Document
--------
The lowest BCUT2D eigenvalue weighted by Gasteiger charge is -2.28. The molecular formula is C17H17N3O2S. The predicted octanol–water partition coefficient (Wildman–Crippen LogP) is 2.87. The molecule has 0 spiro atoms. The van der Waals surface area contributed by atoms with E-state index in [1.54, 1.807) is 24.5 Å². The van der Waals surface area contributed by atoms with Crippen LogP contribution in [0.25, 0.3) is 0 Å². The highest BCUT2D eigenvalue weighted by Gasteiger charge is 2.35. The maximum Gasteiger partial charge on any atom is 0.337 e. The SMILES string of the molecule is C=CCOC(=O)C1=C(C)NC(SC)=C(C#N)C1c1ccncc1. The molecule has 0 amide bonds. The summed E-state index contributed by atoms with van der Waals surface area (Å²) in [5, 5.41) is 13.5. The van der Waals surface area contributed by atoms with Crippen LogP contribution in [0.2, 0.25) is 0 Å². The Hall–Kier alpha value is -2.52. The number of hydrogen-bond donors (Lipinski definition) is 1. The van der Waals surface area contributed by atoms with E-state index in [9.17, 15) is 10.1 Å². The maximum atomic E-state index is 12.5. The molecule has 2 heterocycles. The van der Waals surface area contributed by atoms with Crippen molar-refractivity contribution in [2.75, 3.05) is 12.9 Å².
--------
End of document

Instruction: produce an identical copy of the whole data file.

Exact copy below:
The lowest BCUT2D eigenvalue weighted by Gasteiger charge is -2.28. The molecular formula is C17H17N3O2S. The predicted octanol–water partition coefficient (Wildman–Crippen LogP) is 2.87. The molecule has 0 spiro atoms. The van der Waals surface area contributed by atoms with E-state index in [1.54, 1.807) is 24.5 Å². The van der Waals surface area contributed by atoms with Crippen LogP contribution in [0.25, 0.3) is 0 Å². The highest BCUT2D eigenvalue weighted by Gasteiger charge is 2.35. The maximum Gasteiger partial charge on any atom is 0.337 e. The SMILES string of the molecule is C=CCOC(=O)C1=C(C)NC(SC)=C(C#N)C1c1ccncc1. The molecule has 0 amide bonds. The summed E-state index contributed by atoms with van der Waals surface area (Å²) in [5, 5.41) is 13.5. The van der Waals surface area contributed by atoms with Crippen LogP contribution in [0.2, 0.25) is 0 Å². The Hall–Kier alpha value is -2.52. The number of hydrogen-bond donors (Lipinski definition) is 1. The van der Waals surface area contributed by atoms with E-state index in [9.17, 15) is 10.1 Å². The maximum atomic E-state index is 12.5. The molecule has 2 heterocycles. The van der Waals surface area contributed by atoms with Crippen molar-refractivity contribution in [2.75, 3.05) is 12.9 Å².